The Sonoma County Board of Supervisors has denied Sheriff Mark Essick's request for approval to hire legal counsel to explore litigation against the county over a ballot measure that would strengthen the office that oversees his department.

The supervisors earlier this month unanimously voted to place the Evelyn Cheatham Effective IOLERO Ordinance on the county's November ballot. But Essick said there were legal flaws in the ordinance that would make it difficult for him to perform his duties as sheriff.

“I have not made a decision to litigate at this point, but I need to seek advice,” he told supervisors at their Aug. 12 meeting, describing his request as a “procedural” matter.

County Counsel Bruce Goldstein told the board that Essick needed supervisors' approval to seek outside counsel because it would be a conflict of interest for county attorneys to advise Essick if he is exploring whether to sue the county.

As Goldstein put it during the meeting, “Since that possibility exists, we cannot represent the sheriff if he's exploring potential litigation against the Board of Supervisors.”

Measure would allow broader oversight

The county's Independent Office of Law Enforcement Review and Outreach, or IOLERO, is charged with investigating use of force by sheriff's deputies and complaints against Sheriff's Office personnel, as well as conducting community outreach.

If the ballot measure were to pass, it would give the office added powers including increased access to personnel records and camera footage from body cameras.

Essick said his objections to the ordinance had nothing to do with oversight.

“The Sheriff's Office is not opposed to transparency and accountability. We hold ourselves to a high standard and I hold the deputies to a high standard,” he said.

He said supervisors had refused to take part in a joint effort to work on the ordinance that could have resolved his concerns.

Essick came in for sharp criticism from Supervisors Lynda Hopkins and Shirlee Zane, who voted against his request.

“I'm opposing this because I don't believe opposing the democratic process is part of the sheriff's duties,” Hopkins said. “It strikes me as more political and less procedural.”

Zane said, “We made a choice (to place the measure on the ballot) because we saw that there was still so much mistrust (of law enforcement) in our community. When the threat is to file a lawsuit against five other fellow electeds, it's not a good path.”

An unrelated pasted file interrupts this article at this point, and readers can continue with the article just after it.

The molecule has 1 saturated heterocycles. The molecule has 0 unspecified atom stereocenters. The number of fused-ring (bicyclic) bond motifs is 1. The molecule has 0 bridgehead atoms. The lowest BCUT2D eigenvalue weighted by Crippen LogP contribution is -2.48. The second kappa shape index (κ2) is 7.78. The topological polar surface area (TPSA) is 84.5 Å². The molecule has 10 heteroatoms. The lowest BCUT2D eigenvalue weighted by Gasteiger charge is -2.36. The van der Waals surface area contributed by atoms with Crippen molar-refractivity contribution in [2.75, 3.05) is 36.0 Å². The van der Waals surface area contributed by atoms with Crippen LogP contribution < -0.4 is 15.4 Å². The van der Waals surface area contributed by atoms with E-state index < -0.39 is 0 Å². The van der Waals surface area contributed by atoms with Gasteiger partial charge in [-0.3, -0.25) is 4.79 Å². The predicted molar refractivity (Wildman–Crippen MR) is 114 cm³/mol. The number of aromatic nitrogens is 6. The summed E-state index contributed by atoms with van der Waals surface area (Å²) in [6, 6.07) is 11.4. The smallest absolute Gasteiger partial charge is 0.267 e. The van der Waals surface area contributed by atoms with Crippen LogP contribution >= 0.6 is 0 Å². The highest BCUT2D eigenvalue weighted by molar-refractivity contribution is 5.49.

After the meeting, in response to a request for comment or an interview with Essick, Juan Valencia, a Sheriff's Office spokesman, said: “It's a very complex situation and we're exploring our options at this time.”

He did not respond to a question about whether Essick would appeal the board's decision in court, which he is entitled to do.

Sheriff's request falls short

Essick needed a majority vote to win approval, but got only a split vote. Supervisor David Rabbitt was absent. Supervisors James Gore and Susan Gorin, the board chairwoman, supported his request.

Gore said he voted to place the IOLERO measure on the ballot, and would vote for it in November. But, he said, he agreed with Goldstein's analysis.

“An independently elected Sheriff also has rights, so even though I don't like it, I'm voting to support it,” he said.

Gorin said it may still be possible for the sheriff's concerns to be resolved.

“If the sheriff is interested, if the director of IOLERO is interested, we can still engage in that conversation to see how these provisions will play out,” Gorin said.

More than 80 emails were sent to the board related to the sheriff's request. Zane said those received by her office were overwhelmingly opposed to it. At least 25 people spoke during the meeting's public comment period; all were opposed to the sheriff's request, as were all but one of about 40 voicemail comments played for supervisors.

Many callers opposed the use of taxpayer funds to support efforts by the sheriff to fight the IOLERO ordinance.

Essick said: “I realize that this is taxpayer money and I take my responsibility in spending taxpayer money seriously. This is money that is already in the department's budget ... this is not taking money away from some programs in the county.”

The Board of Supervisors clashed with Essick in May, too, when he briefly said he would no longer enforce the county's public health orders intended to slow the spread of coronavirus, saying they were inconsistent and county health officials had failed to be transparent.